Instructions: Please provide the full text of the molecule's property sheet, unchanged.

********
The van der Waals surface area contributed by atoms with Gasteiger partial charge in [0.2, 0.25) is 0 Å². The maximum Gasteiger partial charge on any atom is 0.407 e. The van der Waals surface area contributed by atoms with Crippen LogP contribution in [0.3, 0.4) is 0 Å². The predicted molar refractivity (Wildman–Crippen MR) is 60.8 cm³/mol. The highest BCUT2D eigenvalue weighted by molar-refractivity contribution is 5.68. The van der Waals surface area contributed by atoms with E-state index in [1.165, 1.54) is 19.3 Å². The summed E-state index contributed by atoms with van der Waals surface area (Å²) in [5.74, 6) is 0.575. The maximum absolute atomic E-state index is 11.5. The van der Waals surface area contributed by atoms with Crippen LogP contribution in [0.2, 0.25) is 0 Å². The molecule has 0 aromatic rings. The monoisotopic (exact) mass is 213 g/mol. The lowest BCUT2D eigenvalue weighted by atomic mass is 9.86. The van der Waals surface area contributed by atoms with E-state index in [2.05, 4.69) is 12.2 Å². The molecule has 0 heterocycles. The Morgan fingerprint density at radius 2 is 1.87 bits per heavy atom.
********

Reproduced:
The van der Waals surface area contributed by atoms with Gasteiger partial charge in [0.2, 0.25) is 0 Å². The maximum Gasteiger partial charge on any atom is 0.407 e. The van der Waals surface area contributed by atoms with Crippen LogP contribution in [0.3, 0.4) is 0 Å². The predicted molar refractivity (Wildman–Crippen MR) is 60.8 cm³/mol. The highest BCUT2D eigenvalue weighted by molar-refractivity contribution is 5.68. The van der Waals surface area contributed by atoms with E-state index in [1.165, 1.54) is 19.3 Å². The summed E-state index contributed by atoms with van der Waals surface area (Å²) in [5.74, 6) is 0.575. The maximum absolute atomic E-state index is 11.5. The van der Waals surface area contributed by atoms with Crippen LogP contribution in [0.2, 0.25) is 0 Å². The molecule has 0 aromatic rings. The monoisotopic (exact) mass is 213 g/mol. The lowest BCUT2D eigenvalue weighted by atomic mass is 9.86. The van der Waals surface area contributed by atoms with E-state index in [2.05, 4.69) is 12.2 Å². The molecule has 0 heterocycles. The Morgan fingerprint density at radius 2 is 1.87 bits per heavy atom.